Who Were Some of the Best Women Olympic Skaters?

110 Years of Women's Skating Champions

Sonja Henie
Miss Sonja Henie, 16 years old, of Norway, who surprised the skating world by defeating Miss Beatrix Loughran of the United States in the women's figure skating event at the Olympic Games.

George Rinhart/Getty Images

In the 1990s, a national survey named figure skating as American's second most popular sport. 1st place went to football. Women's skating events are among the most popular attractions for viewers of each Winter Olympics. Adults admire the combination of grace and athleticism while Children — especially young girls — dream of a future as figure skating stars.

Flashy costumes and dance moves combine with rigorous feats of strength in the figure skating events. The pairs skating and ice dancing events show women and men in partnership on the ice. Increasingly, women speed skaters captivate audiences as well.

The three standards by which early Olympic officials judged whether an event was appropriate for "ladies" were beauty, form, and appearance. But early in Olympic figure skating history, before Sonja Henie introduced ballet-like moves, and more recently, athleticism in women's figure skating also had strong appeal. Since 1960, women's speed skating, emphasizing speed, stamina, and strength, has been included in the Olympics. While not as popular as the figure skating events, the popularity of women's speed skating has been growing.

Is the popularity of women's figure skating a sign that gender stereotypes are alive and well — that women athletes are still more acceptable if they adhere strongly to traditional feminine stereotypes? Or does it just mean that many people are interested in sports that aren't about speed, strength, and a little physical violence?

Women's world championship figure skating dates back to 1902 when Madge Syers of Great Britain entered the London World Championship and finished second — just behind Swedish male skater, Ulrich Salchow. But the officials, who had not anticipated women entering the event, then barred women from the world championships. In 1905, a separate women's figure skating event was initiated, and Syers won the first two annual championships in that competition.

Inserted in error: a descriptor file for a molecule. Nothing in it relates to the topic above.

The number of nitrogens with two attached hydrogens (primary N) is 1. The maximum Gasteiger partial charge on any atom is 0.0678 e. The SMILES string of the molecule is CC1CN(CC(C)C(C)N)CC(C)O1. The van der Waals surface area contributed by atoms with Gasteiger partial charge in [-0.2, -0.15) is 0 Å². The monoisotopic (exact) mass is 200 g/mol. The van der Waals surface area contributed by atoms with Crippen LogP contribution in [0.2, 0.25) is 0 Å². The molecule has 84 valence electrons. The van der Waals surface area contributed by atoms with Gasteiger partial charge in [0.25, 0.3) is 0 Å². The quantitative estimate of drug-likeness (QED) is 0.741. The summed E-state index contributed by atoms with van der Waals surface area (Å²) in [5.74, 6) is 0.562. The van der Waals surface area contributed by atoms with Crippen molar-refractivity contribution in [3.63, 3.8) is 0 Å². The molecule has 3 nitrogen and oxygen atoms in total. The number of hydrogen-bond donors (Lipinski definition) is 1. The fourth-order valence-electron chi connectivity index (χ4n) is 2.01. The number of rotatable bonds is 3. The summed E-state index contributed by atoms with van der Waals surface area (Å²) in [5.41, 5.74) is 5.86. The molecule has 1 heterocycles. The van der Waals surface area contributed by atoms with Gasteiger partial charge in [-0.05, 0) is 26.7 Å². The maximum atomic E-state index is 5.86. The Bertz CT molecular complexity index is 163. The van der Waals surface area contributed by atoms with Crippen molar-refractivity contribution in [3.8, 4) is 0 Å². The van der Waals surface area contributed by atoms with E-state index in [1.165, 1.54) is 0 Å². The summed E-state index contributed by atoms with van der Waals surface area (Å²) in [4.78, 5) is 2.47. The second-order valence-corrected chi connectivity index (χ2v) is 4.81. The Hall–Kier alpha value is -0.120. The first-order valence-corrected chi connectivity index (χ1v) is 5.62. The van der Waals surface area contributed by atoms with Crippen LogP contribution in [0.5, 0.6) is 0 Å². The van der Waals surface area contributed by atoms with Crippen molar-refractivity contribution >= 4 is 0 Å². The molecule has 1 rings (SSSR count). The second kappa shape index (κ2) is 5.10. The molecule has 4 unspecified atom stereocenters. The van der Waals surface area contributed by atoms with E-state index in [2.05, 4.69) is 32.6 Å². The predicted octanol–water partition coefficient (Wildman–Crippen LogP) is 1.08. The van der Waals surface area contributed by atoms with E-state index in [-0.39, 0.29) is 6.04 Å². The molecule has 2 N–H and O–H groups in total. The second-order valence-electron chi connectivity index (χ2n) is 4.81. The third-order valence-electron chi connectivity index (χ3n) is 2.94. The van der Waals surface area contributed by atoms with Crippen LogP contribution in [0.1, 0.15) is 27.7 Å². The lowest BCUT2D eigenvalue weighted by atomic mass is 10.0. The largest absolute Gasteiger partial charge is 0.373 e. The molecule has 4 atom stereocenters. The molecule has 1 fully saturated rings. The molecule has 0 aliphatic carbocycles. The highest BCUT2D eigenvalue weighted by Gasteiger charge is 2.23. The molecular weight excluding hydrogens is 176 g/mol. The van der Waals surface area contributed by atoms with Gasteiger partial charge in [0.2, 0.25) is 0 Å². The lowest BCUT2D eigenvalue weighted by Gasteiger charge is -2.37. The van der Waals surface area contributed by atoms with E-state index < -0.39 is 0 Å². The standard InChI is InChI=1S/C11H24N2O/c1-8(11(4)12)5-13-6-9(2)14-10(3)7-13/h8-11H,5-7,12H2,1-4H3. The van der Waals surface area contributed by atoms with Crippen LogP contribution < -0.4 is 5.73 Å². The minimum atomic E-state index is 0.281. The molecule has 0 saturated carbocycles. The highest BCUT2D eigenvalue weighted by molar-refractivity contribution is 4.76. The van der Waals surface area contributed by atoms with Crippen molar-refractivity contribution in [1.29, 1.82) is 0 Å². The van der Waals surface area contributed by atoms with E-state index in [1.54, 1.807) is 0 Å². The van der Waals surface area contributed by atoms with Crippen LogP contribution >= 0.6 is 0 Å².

Women Olympic Figure Skaters

Some women Olympic figure skaters you should know:

  • Sonja Henie: Norway's "Pavlova on ice" brought ballet moves to the athletic routines. She went to Hollywood and toured in an ice revue, setting a standard many later figure skating champions followed.
  • Barbara Ann Scott: She was nicknamed "Canada's sweetheart."
  • Tenley Albright: She was the first American woman to win the Olympic gold for figure skating.
  • Peggy Fleming: She was a media darling and an early superstar.
  • Dorothy Hamill: Her hairstyle and her personality won hearts worldwide while she won the Olympic gold.
  • Debi Thomas: She lost the gold but became the first African American medalist at the Winter Olympics. After a short pro tour, Thomas went to medical school to become an orthopedic surgeon.
  • Katarina Witt: She was an East German skater who dominated the sport and was famous as a touring professional.
  • Nancy Kerrigan, Tonya Harding, and Oksana Baiul: Tonya Harding's husband and associates deliberately injured Nancy Kerrigan, her skating rival. Kerrigan was allowed a berth on the Olympic team though she had to miss the trials, Ukrainian Baiul skated to the Olympic gold past both of them.
  • Tara Lipinski and Michelle Kwan: They were both excellent figure skaters. They were competitors in 1998 when Lipinski upset Kwan to become the youngest medalist in the event.
  • More women figure skaters you should know about include Kristi Yamaguchi, Nicole Bobek, and Carol Heiss.

Pairs Skating

In pairs skating, male and female partners coordinate their figure skating, sometimes mirroring each other, sometimes complementing each other. Some women pairs skaters you should know:

  • Irina Rodnina
  • Ekaterina Gordeeva
  • Tai Babilionia

Ice Dancing

In 1976, ice dancing was added as an Olympic sport, with more emphasis on dance and artistry and less emphasis on specific figures than figure skating. Some women ice dancers you should know include:

  • Jayne Torvill
  • Irina Romanova

Speed Skating

Speed skating for men was added to the Winter Olympics in 1924, and women's speed skating Winter Olympics competition dates back to 1960.

Some women speed skating champions you should know include:

  • Bonnie Blair
  • Carol Heiss Jenkins